Blog Getting Personal Quoting Others

"We do not remember days, we remember moments." Cesare Pavese

I have a rather embarrassingly high stack of unread books. Mj’s got it right when he says I’ll probably ask for a bunch of books for my mehr. They are at once my weakness and strength. So thumbing through one volume that’s served its time on my side table, I’ve come to love reading all over again-not that we ever revoked each other, reading and I, but this adulthood thing has led me to have a mind too full, days too busy and inclinations that are recalcitrant of previous affirmations. The reward has been learning all over again what makes reading so special, the vindication of thoughts, one-time ideas and “I would never say that alouds,” leadng one to feel less deserted of common-sense and infinitely more human.

Reading through excerpts of Sylvia Plath’s journals, after having recently read some of a volume of Ted Hughes’ poetry, I’m spending this Monday morning revelling in the potential for human experience to so often be universal.


I am silver and exact. I have no preconceptions.
Whatever I see, I swallow immediately.
Just as it is, unmisted by love or dislike
I am not cruel, only truthful –
The eye of a little god, four-cornered.
Most of the time I meditate on the opposite wall.
It is pink, with speckles. I have looked at it so long
I think it is a part of my heart. But it flickers.
Faces and darkness separate us over and over.

Now I am a lake. A woman bends over me.
Searching my reaches for what she really is.
Then she turns to those liars, the candles or the moon.
I see her back, and reflect it faithfully
She rewards me with tears and an agitation of hands.
I am important to her. She comes and goes.
Each morning it is her face that replaces the darkness.
In me she has drowned a young girl, and in me an old woman
Rises toward her day after day, like a terrible fish.

Blog Quoting Others

Go from me, please.

Go from me. Yet I feel that I shall stand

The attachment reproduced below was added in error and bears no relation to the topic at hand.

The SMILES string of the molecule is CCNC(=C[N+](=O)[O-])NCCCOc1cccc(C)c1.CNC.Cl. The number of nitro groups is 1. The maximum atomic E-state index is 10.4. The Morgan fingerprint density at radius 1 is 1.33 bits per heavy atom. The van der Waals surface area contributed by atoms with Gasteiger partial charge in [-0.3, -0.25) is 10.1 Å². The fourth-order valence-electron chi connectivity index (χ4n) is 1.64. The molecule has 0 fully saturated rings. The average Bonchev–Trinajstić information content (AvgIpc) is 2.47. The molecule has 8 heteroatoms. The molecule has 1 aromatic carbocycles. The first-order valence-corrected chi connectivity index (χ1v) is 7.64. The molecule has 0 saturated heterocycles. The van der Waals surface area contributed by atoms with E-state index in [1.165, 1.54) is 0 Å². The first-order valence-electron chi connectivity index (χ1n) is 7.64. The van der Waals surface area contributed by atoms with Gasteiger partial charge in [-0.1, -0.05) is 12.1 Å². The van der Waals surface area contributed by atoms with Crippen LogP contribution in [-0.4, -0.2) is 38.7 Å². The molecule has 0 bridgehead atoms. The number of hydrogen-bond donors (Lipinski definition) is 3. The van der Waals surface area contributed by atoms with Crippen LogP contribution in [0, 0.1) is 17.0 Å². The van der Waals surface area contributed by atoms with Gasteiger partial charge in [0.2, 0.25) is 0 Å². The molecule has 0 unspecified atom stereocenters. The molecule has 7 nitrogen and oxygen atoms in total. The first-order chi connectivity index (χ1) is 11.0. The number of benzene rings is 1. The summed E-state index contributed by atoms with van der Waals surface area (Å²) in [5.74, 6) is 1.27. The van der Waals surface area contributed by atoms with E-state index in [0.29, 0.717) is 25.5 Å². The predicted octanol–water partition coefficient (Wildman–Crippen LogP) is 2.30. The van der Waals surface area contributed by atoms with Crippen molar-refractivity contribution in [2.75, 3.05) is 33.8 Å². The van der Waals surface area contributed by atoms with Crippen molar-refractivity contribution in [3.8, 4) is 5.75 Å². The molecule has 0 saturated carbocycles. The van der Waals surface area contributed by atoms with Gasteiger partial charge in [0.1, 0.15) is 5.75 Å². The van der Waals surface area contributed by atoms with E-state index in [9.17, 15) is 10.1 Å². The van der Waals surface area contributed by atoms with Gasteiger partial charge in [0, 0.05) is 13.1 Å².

Henceforth in thy shadow. Nevermore
Alone upon the threshold of my door
Of individual life, I shall command
The uses of my soul, nor lift my hand
Serenely in the sunshine as before,
Without the sense of that which I forbore–
Thy touch upon the palm. The widest land
Doom takes to part us, leaves thy heart in mine
With pulses that beat double. What I do
And what I dream include thee, as the wine
Must taste of its own grapes. And when I sue
God for myself, He hears that name of thine,
And sees within my eyes the tears of two.

Elizabeth Barrett Browning

Blog Getting Personal

For sudden Joys, like Griefs, confound at first — Robert Wild

There are people in our lives, they are not the everyday fundamentals, they are a lot like film extras with occasional starring roles, but the knowledge that they are there, a phone call or road trip away enriches our lives. And just as often, these people are snatched away from us. We do not question His will, His master plan, we must learn to roll will it, be one with it, but there is that watershed moment in which we realise the vacuum created by the loss of just one person.


My younger sister is generally the better liked of the two of us among family friends. She’s more chatty, more boisterous and generally better at ease. But I was Uncle Anver’s favourite, so much so, he wanted his son and I to get married. We were momentarily foolish enough to like his idea and think we liked each other, thank the Lord he met Mary soon thereafter. One night , while Uncle Anver sat chatting to Mum and Dad, I offered him a chocolate and belatedly realising his diabetes told him he couldn’t have it after all, he teasingly unwrapped it and told me one chocolate wouldn’t make much of a difference. Four days later he was shot dead on his way home.

Uncle Hoosen was a business associate of my dad’s, during our trips to Mpumalanga we looked him up, became family friends and long after the business relationship became redundant, the familial relationship stayed. During a trip out east two years ago, I remember standing on the upper deck of a restaurant on the banks of the Sabi river in the Kruger National Park. Together with my brother, we watched the hippos in the river below, a consensus of silence between us. He passed away this morning. I haven’t found the space to cry, it’s a little surreal, some part of me still expects him to be there when next we’re out in the Kruger.

To Allah we indeed return.


Blog Quoting Others

I like this poem

A couple of weeks ago, Parasputin asked how I maintained my optimism. As an observation it was particularly unsettling- me and optimism? Really? Yet, I feel any semblance of glass-half-full spirit I may have had to be flagging. It’s disillusionment, I think. How else could I resonate with this poem?

To what purpose, April, do you return again?
Beauty is not enough.
You can no longer quiet me with the redness
Of little leaves opening stickily.
I know what I know.
The sun is hot on my neck as I observe
The spikes of the crocus.
The smell of the earth is good.
It is apparent that there is no death.
But what does that signify?
Not only under ground are the brains of men
Eaten by maggots.
Life in itself
Is nothing,
An empty cup, a flight of uncarpeted stairs.
It is not enough that yearly, down this hill,
Comes like an idiot, babbling and strewing flowers.

-Edna St. Vincent Millay